What did you want from the United Nations Conference in Copenhagen? If it was a concensus on the need to act on climate change and the political will to make a real and lasting difference, then hey. There's always the next one. If, however, you were hoping for a a funky red back wheel that you could plug into your iPhone – well, it's your lucky day.
Enter the Copenhagen Wheel. Inside the gaudy lozenge is a motor, a battery, a GPRS unit, a bunch of other environmental sensors, a torque sensor and a three speed hub. And what to do with all this technology? Well, link it via bluetooth to your iPhone, of course, and off you go. The motor gives you a hand up the hills and there's an F1-esque KERS unit to charge the battery when you brake. And that's not all...
"Controlled through your smart phone, the Copenhagen Wheel becomes a natural extension of your everyday life", say the creators. "You can use your phone to unlock and lock your bike, change gears and select how much the motor assists you. As you cycle, the wheel’s sensing unit is also capturing your effort level and information about your surroundings, including road conditions, carbon monoxide, NOx, noise, ambient temperature and relative humidity. Access this data through your phone or the web and use it to plan healthier bike routes, to achieve your exercise goals or to meet up with friends on the go. You can also share your data with friends, or with your city - anonymously if you wish – thereby contributing to a fine-grained database of environmental information from which we can all benefit."
If all that seems a bit of a stretch to you – well, it does to us too. While it's admirable from a technological standpoint to create a motor system that's all contained in the hub, it's going to limit the battery capacity – and the appeal – outside the flat streets of the world's most bike-friendly city. And as for changing gears from your iPhone? We can't really see how that's ever going to be an improvement over a nice retro Sturmey Archer lever. If the iPhone can calculate your cadence and auto-shift, well that's handy. But again, you're using battery juice to do something you could do with your thumb.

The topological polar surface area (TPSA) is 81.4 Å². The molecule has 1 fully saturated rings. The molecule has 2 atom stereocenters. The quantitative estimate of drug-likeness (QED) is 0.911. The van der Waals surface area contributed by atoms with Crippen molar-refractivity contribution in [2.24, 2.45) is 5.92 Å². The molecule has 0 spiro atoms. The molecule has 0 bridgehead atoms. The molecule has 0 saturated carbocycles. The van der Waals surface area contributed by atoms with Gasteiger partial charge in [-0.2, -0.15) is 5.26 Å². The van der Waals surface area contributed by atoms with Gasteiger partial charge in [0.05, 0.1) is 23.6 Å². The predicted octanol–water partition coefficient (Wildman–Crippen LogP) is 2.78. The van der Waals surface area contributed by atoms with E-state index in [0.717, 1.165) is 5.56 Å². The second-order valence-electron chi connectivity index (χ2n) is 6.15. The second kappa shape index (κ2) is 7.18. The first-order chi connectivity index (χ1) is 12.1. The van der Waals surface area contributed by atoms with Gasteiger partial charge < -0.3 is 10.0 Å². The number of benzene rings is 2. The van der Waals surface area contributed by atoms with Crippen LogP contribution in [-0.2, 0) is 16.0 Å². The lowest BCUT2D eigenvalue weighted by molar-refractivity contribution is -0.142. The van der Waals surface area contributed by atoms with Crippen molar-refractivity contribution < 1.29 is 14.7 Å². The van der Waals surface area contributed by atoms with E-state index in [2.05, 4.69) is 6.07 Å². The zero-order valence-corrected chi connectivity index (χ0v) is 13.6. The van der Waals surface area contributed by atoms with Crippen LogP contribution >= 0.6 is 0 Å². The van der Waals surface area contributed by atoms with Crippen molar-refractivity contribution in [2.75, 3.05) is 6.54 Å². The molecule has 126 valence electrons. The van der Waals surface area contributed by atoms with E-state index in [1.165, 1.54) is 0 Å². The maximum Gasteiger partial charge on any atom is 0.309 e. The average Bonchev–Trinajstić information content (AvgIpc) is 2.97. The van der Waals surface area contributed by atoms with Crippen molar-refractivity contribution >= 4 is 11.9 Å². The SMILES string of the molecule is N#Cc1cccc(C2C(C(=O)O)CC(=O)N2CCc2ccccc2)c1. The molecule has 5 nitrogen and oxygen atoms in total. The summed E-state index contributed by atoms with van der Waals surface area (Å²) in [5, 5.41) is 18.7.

And what of the environmental aspect? "As bikers collect and share air quality data, cycling becomes more than a clean mode of transport", say the designers. It opens yet another door for citizens to participate in governance and in the maintenance of public resources". We're not sure exactly what they're going to figure out, other than that the roads that have more traffic have higher levels of pollutants. We at road.cc already have a sensor for that kind of data. Our common sensor. Other useful features include traffic reports via your phone, which you won't need because you're on your bike and traffic doesn't really affect you.
One interesting aspect of the project is the idea that riders could collect 'green miles' for the cycling they do, and be rewarded via some sort of incentive scheme. This is a pretty good call but it seems counter-productive to limit it just to people who buy into the wheel concept – anyone with a GPS enabled device can track their bike mileage anyway, and thousands of people already do; that way you could extend the scheme to walking as well, which is even greener.
One last thing. You're telling us that someone who rides a white Cinelli fixed is going to fit this to their steed? Come on. That's the most far-fetched thing we've ever heard...
Dave is a founding father of road.cc, having previously worked on Cycling Plus and What Mountain Bike magazines back in the day. He also writes about e-bikes for our sister publication ebiketips. He's won three mountain bike bog snorkelling World Championships, and races at the back of the third cats.